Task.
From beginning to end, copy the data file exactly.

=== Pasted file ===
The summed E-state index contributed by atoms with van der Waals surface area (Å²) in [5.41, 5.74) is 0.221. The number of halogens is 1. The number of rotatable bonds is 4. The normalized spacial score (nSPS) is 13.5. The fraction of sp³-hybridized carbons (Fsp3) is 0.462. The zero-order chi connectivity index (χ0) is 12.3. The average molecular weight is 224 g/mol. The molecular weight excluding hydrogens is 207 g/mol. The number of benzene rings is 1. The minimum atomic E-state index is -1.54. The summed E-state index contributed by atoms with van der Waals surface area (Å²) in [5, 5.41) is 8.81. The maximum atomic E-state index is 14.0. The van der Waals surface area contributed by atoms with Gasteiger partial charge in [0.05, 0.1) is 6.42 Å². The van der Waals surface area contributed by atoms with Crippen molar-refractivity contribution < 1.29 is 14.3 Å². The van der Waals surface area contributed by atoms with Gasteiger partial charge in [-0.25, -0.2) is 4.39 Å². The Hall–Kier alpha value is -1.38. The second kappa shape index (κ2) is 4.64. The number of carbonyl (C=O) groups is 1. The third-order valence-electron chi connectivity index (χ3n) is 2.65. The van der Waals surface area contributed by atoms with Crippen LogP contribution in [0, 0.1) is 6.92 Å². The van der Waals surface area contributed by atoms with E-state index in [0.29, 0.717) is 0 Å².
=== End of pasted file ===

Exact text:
The summed E-state index contributed by atoms with van der Waals surface area (Å²) in [5.41, 5.74) is 0.221. The number of halogens is 1. The number of rotatable bonds is 4. The normalized spacial score (nSPS) is 13.5. The fraction of sp³-hybridized carbons (Fsp3) is 0.462. The zero-order chi connectivity index (χ0) is 12.3. The average molecular weight is 224 g/mol. The molecular weight excluding hydrogens is 207 g/mol. The number of benzene rings is 1. The minimum atomic E-state index is -1.54. The summed E-state index contributed by atoms with van der Waals surface area (Å²) in [5, 5.41) is 8.81. The maximum atomic E-state index is 14.0. The van der Waals surface area contributed by atoms with Gasteiger partial charge in [0.05, 0.1) is 6.42 Å². The van der Waals surface area contributed by atoms with Crippen molar-refractivity contribution < 1.29 is 14.3 Å². The van der Waals surface area contributed by atoms with Gasteiger partial charge in [-0.25, -0.2) is 4.39 Å². The Hall–Kier alpha value is -1.38. The second kappa shape index (κ2) is 4.64. The number of carbonyl (C=O) groups is 1. The third-order valence-electron chi connectivity index (χ3n) is 2.65. The van der Waals surface area contributed by atoms with Crippen LogP contribution in [0, 0.1) is 6.92 Å². The van der Waals surface area contributed by atoms with E-state index in [0.29, 0.717) is 0 Å².